This submerged aquatic plant is a summer annual about 2-18"
long, although on rare occasions it may become up to 36" long.
Individual plants become more branched as they age. The glabrous stems
are medium green while young, becoming dark green, more stout, and more
brittle with age. Pairs and pseudo-whorls of glabrous leaves about
0.5-3.5 cm. in length occur along these stems, particularly toward
their tips. Young leaves are 0.2-0.5 mm. across, medium green,
and flexible, while older leaves are 0.5-1.2 mm. across, dark green,
stiff, and brittle. The older leaves are usually recurved, creating the
appearance of leafy rosettes at the tips of stems. Along each side of
the leaf margins are 7-15 teeth that are small in size, but
conspicuous. At the leaf bases, there are membranous sheaths about
1.0-2.0 mm. long; each sheath is truncate-fringed along its apex.
Mature plants are usually monoecious, rather than dioecious, producing
sessile unisexual flowers in the axils of their leaves. These flowers
are about 2 mm. long. Individual male (staminate) flowers consist of a
single stamen, while individual female (pistillate) flowers consist of
a single pistil. Both types of flowers are surrounded by a membranous
spathe. The blooming period occurs from mid-summer into the fall. The
female flowers are replaced by beaked fruits that are
ellipsoid-oblongoid in shape, slightly curved, and about 1.5-3.0 mm.
long. Each fruit contains a single seed that is a little shorter than
the fruit. Individual seeds are longitudinally ribbed and faintly
reticulate. The root system is shallow and fibrous. The fragile stems
of older plants are easily broken, creating plant fragments that drift
with their seeds in water currents to new locations.
The preference is full or partial sun, shallow to
moderately deep water (up to 15' deep) that is clear to slightly
turbid, and a water bottom containing sand, silt, or mud. Acceptable
water pH varies from slightly acidic to alkaline. Brittle Naiad is more
tolerant of water that is turbid and polluted than other Najas spp.
(Naiads). It can spread aggressively.
The introduced Brittle Naiad is
common in the southern half of Illinois, while in the northern half of
the state it is uncommon or absent. This plant
has been introduced into eastern North America from Eurasia. In many
areas of North America, it is considered an invasive species. Habitats
include shallow water along lake shores, sheltered lake inlets,
ponds, streams with slow currents, and drainage canals.
Brittle Naiad is especially common in young ponds and other wetlands
that have been created through human agency. It is also found in
wetlands that have been degraded by siltation or pollution (e.g.,
fertilizer run-off and other chemicals).
Many species of geese, ducks, and other wetland birds feed on the
foliage and seeds of Naiads (Najas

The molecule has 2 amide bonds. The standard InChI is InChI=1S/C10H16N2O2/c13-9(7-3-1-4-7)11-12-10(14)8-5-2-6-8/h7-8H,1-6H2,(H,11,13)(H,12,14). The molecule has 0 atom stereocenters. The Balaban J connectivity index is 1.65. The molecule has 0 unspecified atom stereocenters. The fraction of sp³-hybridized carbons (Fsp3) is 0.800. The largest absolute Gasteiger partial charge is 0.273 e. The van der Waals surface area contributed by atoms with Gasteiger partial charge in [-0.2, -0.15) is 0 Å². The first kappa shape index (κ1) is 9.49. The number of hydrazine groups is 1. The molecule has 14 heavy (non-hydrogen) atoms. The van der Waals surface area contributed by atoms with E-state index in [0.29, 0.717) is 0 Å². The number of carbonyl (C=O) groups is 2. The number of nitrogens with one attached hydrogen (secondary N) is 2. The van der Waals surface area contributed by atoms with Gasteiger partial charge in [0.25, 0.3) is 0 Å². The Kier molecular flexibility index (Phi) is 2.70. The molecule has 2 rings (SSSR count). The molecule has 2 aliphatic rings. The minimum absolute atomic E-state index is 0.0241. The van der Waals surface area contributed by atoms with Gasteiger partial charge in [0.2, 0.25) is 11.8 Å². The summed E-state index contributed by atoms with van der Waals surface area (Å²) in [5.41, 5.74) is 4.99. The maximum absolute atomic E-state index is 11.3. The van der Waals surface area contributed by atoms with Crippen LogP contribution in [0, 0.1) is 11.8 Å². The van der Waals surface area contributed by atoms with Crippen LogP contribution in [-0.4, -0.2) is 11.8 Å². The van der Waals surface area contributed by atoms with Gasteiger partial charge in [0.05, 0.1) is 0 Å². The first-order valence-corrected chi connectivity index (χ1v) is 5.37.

the Wetland Bird
for a list of these species. These aquatic plants are
also a food
source for such species of turtles as the Snapping Turtle (Chelydra
), Painted Turtle (Chrysemys picta
Blanding's Turtle (Emys
), River Cooter (Pseudemys concinna
and Slider (Trachemys
vertebrate animals that feed on these plants include carp and muskrats.
As an invasive species, Brittle Naiad has been able to spread to new
areas through such human-related activities as: 1) incorrect disposal
plants in aquariums, 2) transportation of plant fragments and seeds on
fishing nets, and 3) transportation of plant fragments and seeds on
boat trailers, propellers, hulls, and anchors. In addition, it
is likely that the seeds of this plant are transported by
wetland birds to new wetlands on their feathers or muddy feet; perhaps
some of the seeds are also able to pass through the digestive tracts of
these birds and remain viable. Colonies of Naiad plants provide good
cover for minnows and other small aquatic wildlife.
The plant fragments were found in a pond near
Urbana, Illinois, although they were photographed indoors.
Immature plants of Brittle Naiad are difficult
from the uncommon Thread-Leaf Naiad (Najas gracillima
appearance of mature plants for these two species are quite distinct.
Mature plants of Brittle Naiad have leaves that are more wide
(about 0.5-1.2 mm. across), more brittle, and a darker shade of green
than those of Thread-Leaf Naiad; mature plants of Brittle
Naiad also have leaves that are more recurved and their teeth
are more conspicuous. Another species of this genus, Spiny
Naiad (Najas marina
has even wider leaves (up to 2.5 mm. across) than Brittle Naiad and its
leaves have teeth that are fewer in
number, but larger in size. So far, Spiny Naiad has been found only in
Lake County, Illinois, where it is probably adventive. Other common
names of Najas minor
include Brittle Water Nymph and European Naiad.